A bill introduced in the Georgia House of Representatives would legalize the cultivation and sale of medical marijuana. Georgia has had a limited medical marijuana program since 2015. Under the program, patients with one or more qualifying medical conditions who register with the state may possess cannabis oil with less than 5 percent THC. But there are no provisions for growing, transporting, or selling cannabis legally. State Rep. Micah Gravley, a Republican and sponsor of the legislation, told local media that the law makes it difficult for patients to obtain their medicine.
“The problem is that there’s nowhere to purchase the oil here in the state of Georgia,” said Gravley. “We know it’s beneficial. We’ve seen seizures reduced, we’ve seen the easing of the effects of Parkinson’s, cancer, MS, Crohn’s, sickle cell anemia, and autism.”
Although passage of the bill is not guaranteed, it is supported by lawmakers from both parties and last month Republican Gov. Brian Kemp indicated in an interview with Georgia Public Broadcasting that he might support in-state cultivation.
“I sympathize and empathize with them on that issue, and I support research-based expansion,” Kemp said. “Thankfully, there is some research that’s going on in this field that will give us some good data that will kind of tell us how to move forward.”
Sue Rusche, president and CEO of the Atlanta-based anti-pot group National Families in Action, hyperbolically declared that growing cannabis in Georgia will lead to the legalization of recreational marijuana.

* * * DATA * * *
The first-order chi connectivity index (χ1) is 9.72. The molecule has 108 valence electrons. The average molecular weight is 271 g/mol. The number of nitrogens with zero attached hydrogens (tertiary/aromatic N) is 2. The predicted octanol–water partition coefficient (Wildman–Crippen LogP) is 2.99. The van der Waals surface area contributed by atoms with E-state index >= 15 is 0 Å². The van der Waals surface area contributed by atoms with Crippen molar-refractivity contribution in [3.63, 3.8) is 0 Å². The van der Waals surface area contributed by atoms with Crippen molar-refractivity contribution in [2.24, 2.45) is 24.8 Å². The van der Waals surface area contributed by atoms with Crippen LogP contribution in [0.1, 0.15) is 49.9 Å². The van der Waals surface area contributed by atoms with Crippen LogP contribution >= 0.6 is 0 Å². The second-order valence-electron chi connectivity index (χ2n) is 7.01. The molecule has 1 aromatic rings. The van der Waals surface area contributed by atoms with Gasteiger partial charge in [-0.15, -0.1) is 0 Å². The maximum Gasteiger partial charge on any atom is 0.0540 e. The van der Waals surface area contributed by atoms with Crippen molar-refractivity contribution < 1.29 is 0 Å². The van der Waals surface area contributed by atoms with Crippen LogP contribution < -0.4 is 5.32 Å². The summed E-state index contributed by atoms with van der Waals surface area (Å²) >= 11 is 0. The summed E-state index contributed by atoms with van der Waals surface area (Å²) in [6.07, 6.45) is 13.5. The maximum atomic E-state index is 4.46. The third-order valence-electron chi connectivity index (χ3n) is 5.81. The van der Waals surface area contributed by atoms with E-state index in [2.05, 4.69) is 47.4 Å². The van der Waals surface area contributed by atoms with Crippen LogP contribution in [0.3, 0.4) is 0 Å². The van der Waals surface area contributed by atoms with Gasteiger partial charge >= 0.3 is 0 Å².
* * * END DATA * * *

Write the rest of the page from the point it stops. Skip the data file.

“Cultivation is the kiss of death. It leads to full legalization,” said Rusche. “Every state that has legalized marijuana for recreational use began with legalizing cultivation of marijuana for medical use.”
Virginia Galloway of the Faith and Freedom Coalition sang a slightly less alarmist tune late last year when a state panel recommended expanding the medical marijuana program and allowing cultivation and sales.
“If anyone thinks this isn’t a path to legalization, they’re deceiving themselves,” said Galloway. “The industry is going to have a vested interest in legalization because they’re going to want to broaden their market.”
License Fee Sky High
Under Gravley’s proposal, the state would issue only 10 licenses for cannabis cultivators to serve Georgia’s 8,400 (and rising) registered patients. Five of the licenses to grow, process, and manufacture cannabis oil would go to large companies, with the rest being reserved for smaller operators. Large firms would pay an application fee of $50,000, an initial license fee of $100,000, and an annual renewal charge of $50,000. Small companies would pay an application fee of $12,500, $25,000 for the initial license, and $12,500 for an annual renewal.
Ten retail licenses could also be issued under the legislation. Dispensaries would pay $10,000 to apply, $20,000 for the first year’s license, and an annual renewal fee of $10,000. Licenses would be scheduled to be approved by January 1, 2020, with licensed cannabis products being available to patients within another year.